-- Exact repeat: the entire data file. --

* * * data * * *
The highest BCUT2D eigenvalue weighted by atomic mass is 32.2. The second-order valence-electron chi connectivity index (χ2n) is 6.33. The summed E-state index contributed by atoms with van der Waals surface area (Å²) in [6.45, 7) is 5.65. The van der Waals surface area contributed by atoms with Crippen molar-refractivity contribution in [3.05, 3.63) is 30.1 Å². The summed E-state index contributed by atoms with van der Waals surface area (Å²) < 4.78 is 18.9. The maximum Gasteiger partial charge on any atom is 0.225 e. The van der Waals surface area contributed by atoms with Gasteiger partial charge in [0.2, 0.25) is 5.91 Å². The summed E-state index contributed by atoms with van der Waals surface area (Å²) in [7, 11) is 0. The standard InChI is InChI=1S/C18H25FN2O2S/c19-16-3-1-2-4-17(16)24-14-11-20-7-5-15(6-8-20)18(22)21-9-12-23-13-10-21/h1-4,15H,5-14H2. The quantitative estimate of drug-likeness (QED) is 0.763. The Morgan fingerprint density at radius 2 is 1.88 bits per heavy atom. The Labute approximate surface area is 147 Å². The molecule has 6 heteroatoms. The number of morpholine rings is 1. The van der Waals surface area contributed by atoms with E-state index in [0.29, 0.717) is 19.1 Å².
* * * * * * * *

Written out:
The highest BCUT2D eigenvalue weighted by atomic mass is 32.2. The second-order valence-electron chi connectivity index (χ2n) is 6.33. The summed E-state index contributed by atoms with van der Waals surface area (Å²) in [6.45, 7) is 5.65. The van der Waals surface area contributed by atoms with Crippen molar-refractivity contribution in [3.05, 3.63) is 30.1 Å². The summed E-state index contributed by atoms with van der Waals surface area (Å²) < 4.78 is 18.9. The maximum Gasteiger partial charge on any atom is 0.225 e. The van der Waals surface area contributed by atoms with Gasteiger partial charge in [0.2, 0.25) is 5.91 Å². The summed E-state index contributed by atoms with van der Waals surface area (Å²) in [7, 11) is 0. The standard InChI is InChI=1S/C18H25FN2O2S/c19-16-3-1-2-4-17(16)24-14-11-20-7-5-15(6-8-20)18(22)21-9-12-23-13-10-21/h1-4,15H,5-14H2. The quantitative estimate of drug-likeness (QED) is 0.763. The Morgan fingerprint density at radius 2 is 1.88 bits per heavy atom. The Labute approximate surface area is 147 Å². The molecule has 6 heteroatoms. The number of morpholine rings is 1. The van der Waals surface area contributed by atoms with E-state index in [0.29, 0.717) is 19.1 Å².